He's gentle, and not fearful.3
Pro.

What, I say,
My foot my tutor!--

Put thy sword up traitor;
Who mak'ta shew, but dar'ít not strike, thy conscience
Is fo possess’d with guilt: come from thy ward ;4
For I can here difarm thee with this stick,
And make thy weapon drop.
Mira,

father!
Pro. Hence; hang not on my garments.'
Mira.

Sir, have pity;
I'll be his surety.
Pro.

Silence: one word more
Shall make me chide thee, if not hate thee. What!
An advocate for an impoftor ? hush!
Thou think'st, there are no more such shapes as he,
Having seen but him and Caliban : Foolish wench!
To the most of men this is a Caliban,
And they to him are angels.
Mira.

My affections
Are then most humble; I have no ambition
To see a goodlier man.

Pro.

Beseech you,

3 Fearful signifies both terrible and timorous. In this place it may mean timorous. She tells her father, that as he is gentle, rough usage is unneceflary; and as he is brave, it may be dangerous. STEEVENS.

Do not rafhly determine to treat him with severity, he is mild and hormless, and not in the least terrible or dangerous.” Ritson. 4 Delift from any hope of awing me by that posture of defence.

JOHNSON.

Pro.
Come on ; obey :

(To Ford.
Thy nerves are in their infancy again,
And have no vigour in them.
Fer.

So they are :
My spirits as in a dream, are all bound up?s
My father's loss, the weakness which I feel,
The wreck of all my friends, or this man's threats,
To whom I am subdu'd, are but light to me,
Might I but through my prison once a day
Behold this maid; all corners else o' the earth
Let liberty make use of; fpace enough
Have I, in such a prison.
Pro,

It works :-Come on.
Thou bait done well, fine Ariel !-- Follow me.-

[T. Ferd. and Mir, Hark, what thou elsc shalt do me. Mira.

Be of comfort;
My father's of a better nature, fir,
Than he appears by speech; this is unwonted,
Which now.came from him.
Pro.

Thou shalt be frica
As mountain winds : but then exactly do
All points of my command.
Ari.

To the syllable,
Pro. Come, follow; speak not for him. (Exeunt.

[To Ariel.

as

ACT II. SCENE I.

Another part of the Island. Enter ALONSO, SEBASTIAN, ANTONIO, GONZALO,

ADRIAN, FRANCISCO, and others.

Gon. 'Beseech you,

fir, be

merry : you have cause (So have we all) of joy; for our escape

C3

Is

Ş Alluding to a common sensation in dreams; when we struggle, but with a total impuiffance in our endeavours, to run, itrike, &c.

WARBURTON.

woe

Is much beyond our lofs : Our hint of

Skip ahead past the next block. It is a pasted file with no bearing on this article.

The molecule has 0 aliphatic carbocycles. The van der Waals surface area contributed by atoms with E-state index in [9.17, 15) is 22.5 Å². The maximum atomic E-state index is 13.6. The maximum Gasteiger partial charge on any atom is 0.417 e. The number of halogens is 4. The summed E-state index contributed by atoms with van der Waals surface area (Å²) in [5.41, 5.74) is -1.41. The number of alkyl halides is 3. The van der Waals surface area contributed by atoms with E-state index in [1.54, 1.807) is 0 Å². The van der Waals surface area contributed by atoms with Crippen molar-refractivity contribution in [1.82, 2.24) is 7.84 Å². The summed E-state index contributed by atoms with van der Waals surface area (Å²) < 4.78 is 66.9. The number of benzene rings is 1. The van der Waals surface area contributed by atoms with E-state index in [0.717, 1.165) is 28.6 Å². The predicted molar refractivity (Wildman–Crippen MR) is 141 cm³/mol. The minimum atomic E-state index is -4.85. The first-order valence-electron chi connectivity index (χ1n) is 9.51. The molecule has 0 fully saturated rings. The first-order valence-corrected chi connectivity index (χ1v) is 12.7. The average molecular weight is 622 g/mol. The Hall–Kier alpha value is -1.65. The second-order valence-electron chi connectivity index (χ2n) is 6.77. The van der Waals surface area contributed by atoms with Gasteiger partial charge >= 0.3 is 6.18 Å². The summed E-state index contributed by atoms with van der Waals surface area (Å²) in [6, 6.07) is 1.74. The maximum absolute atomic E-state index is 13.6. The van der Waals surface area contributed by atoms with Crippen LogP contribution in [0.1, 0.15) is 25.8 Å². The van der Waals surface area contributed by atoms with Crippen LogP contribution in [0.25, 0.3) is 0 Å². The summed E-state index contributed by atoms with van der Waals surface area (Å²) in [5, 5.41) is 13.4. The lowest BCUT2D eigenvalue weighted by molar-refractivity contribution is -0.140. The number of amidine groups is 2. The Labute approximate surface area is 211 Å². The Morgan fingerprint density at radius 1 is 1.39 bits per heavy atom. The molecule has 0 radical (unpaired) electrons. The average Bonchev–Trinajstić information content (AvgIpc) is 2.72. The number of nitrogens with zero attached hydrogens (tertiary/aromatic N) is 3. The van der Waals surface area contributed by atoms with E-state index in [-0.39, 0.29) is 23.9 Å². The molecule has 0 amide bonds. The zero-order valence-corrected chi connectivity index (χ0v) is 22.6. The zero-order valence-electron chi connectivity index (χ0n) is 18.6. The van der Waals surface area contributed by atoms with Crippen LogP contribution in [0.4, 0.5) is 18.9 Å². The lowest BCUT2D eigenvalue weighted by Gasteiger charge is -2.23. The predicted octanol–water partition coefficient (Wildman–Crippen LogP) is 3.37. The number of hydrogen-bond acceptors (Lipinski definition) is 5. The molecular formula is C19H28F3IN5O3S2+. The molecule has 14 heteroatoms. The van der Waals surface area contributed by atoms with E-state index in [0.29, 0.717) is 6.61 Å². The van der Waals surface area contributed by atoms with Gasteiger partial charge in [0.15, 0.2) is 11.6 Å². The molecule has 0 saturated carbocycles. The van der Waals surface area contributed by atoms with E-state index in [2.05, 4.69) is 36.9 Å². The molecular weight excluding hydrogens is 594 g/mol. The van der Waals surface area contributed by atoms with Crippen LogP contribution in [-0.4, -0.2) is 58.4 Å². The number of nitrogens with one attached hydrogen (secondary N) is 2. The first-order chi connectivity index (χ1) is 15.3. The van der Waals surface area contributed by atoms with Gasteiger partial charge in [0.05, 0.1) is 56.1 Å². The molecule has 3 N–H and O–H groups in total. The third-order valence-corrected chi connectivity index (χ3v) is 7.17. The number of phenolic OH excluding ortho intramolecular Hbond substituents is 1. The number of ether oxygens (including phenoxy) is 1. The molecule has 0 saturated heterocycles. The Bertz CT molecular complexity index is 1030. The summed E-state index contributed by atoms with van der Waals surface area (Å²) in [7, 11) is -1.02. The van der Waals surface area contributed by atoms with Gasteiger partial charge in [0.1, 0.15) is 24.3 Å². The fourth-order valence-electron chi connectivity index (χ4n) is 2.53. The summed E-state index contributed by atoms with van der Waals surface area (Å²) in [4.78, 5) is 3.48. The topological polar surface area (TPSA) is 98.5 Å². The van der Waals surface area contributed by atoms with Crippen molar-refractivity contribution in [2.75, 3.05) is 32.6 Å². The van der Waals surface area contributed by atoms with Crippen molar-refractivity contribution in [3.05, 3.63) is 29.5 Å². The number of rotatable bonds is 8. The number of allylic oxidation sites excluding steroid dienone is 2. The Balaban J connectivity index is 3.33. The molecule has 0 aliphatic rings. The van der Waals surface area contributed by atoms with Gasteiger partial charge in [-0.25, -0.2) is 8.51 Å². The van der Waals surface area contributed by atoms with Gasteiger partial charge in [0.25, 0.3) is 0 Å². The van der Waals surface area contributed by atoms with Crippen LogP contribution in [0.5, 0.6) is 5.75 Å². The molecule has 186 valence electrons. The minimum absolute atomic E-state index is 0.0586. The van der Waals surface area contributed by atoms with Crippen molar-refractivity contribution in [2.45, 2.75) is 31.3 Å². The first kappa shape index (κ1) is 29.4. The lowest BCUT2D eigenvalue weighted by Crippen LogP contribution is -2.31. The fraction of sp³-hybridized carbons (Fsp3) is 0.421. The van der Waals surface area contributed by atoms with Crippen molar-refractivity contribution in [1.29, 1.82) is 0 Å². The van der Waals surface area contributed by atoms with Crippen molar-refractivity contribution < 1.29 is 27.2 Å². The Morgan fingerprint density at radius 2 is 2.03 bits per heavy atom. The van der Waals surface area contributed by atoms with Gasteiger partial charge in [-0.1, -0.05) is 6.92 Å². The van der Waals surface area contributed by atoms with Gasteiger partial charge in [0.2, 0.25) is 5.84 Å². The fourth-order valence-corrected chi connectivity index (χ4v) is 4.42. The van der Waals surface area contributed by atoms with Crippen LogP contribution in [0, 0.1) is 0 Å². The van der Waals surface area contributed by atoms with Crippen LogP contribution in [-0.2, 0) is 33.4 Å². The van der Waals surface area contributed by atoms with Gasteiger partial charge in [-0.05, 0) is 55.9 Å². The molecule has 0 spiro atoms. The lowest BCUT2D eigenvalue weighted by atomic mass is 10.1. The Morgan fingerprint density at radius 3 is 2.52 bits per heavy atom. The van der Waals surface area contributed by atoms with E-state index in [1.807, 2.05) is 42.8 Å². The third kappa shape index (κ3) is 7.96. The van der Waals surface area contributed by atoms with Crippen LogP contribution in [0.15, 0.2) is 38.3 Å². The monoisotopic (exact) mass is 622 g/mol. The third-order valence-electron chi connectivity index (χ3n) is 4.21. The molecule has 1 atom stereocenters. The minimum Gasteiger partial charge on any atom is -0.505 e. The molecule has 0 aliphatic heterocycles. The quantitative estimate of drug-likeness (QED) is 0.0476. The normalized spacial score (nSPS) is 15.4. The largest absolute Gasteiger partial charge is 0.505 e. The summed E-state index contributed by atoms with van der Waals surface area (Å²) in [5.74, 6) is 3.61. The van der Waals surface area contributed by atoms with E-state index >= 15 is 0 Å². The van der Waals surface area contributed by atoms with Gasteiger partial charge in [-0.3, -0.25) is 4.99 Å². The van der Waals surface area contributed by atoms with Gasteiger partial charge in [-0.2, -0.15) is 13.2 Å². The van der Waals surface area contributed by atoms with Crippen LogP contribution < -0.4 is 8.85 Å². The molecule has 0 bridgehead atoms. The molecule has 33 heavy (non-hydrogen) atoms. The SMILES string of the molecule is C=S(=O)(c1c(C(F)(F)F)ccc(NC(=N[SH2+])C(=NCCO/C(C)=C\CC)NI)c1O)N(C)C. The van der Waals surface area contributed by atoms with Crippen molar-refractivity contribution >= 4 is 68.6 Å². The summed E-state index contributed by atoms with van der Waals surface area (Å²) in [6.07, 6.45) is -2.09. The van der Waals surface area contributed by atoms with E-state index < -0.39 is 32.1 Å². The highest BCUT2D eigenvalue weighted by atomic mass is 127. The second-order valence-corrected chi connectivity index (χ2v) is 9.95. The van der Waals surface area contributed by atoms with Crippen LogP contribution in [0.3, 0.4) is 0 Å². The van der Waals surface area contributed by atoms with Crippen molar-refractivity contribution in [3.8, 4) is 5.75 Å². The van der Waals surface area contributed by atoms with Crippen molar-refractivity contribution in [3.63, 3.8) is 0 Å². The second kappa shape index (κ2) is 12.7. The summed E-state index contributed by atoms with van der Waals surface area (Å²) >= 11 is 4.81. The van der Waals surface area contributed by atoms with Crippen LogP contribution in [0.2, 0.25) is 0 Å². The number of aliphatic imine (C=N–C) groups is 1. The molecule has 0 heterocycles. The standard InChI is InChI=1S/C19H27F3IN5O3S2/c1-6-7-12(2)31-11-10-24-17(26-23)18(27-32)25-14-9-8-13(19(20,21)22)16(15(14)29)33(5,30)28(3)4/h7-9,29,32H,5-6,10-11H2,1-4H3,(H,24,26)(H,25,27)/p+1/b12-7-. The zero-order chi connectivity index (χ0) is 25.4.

Is common; every day, some failor's wife,
The masters of some merchant, and the merchant,
Have just our theme of woe: but for the miracle,
I mean our preservation, few in millions
Can speak like us : then wisely, good fir, weigh
Our forrow with our comfort.
Alon.

Pr'ythee, peace.
Seb. He receives comfort like cold porridge.
Ant. The visitor 8 will not give him o'er so.

Seb. Look, he's winding up the watch of his wit; by and by it will strike.

Gon. Sir,-
Sėb. One : -Teil.

Gon. When every grief is entertain'd, that's offer'd,
Comes to the entertainer

Seb. A dollar.

Gon. Dolour comes to him, indeed; you have spokea truer than

you purpos’d. Seb. You have taken it wiselier than I meant you should. Gon. Therefore, my lord, Ant. Fie, what a spendthrift is he of his tongue! Alon. I pr’ythee, spare. Gon. Well, I have done : But yet Seb. He will be talking..

Ant. Which of them, he, or Adrian, for a good wager, first begins to crow?

Seb. The old cock.
Ant. The cockrel.
Seb. Done: The wager?
Ant. A laughter.

Seb.

6 Hint is that which recalls to the memory. The cause that fills our minds with grief is common. Dr. Warburton reads-Aint of woe.

JOHNSON. Hint seems to mean circumstance. STEEVENS.

7 The owners of a merchant's ship, or the officers to whom the navigation of it had been trusted. STEEVEN S.

8 Why Dr. Warburton should change visitor to 'viser, for adviser, I cannot discover. Gonzalo gives not only advice but comfort, and is therefore properly called The Visitor, like others who visit the sick or distrefied to give them consolation. In some of the Proteftant churches there is a kind of officers termed Consolators for the fick. JOHNSON,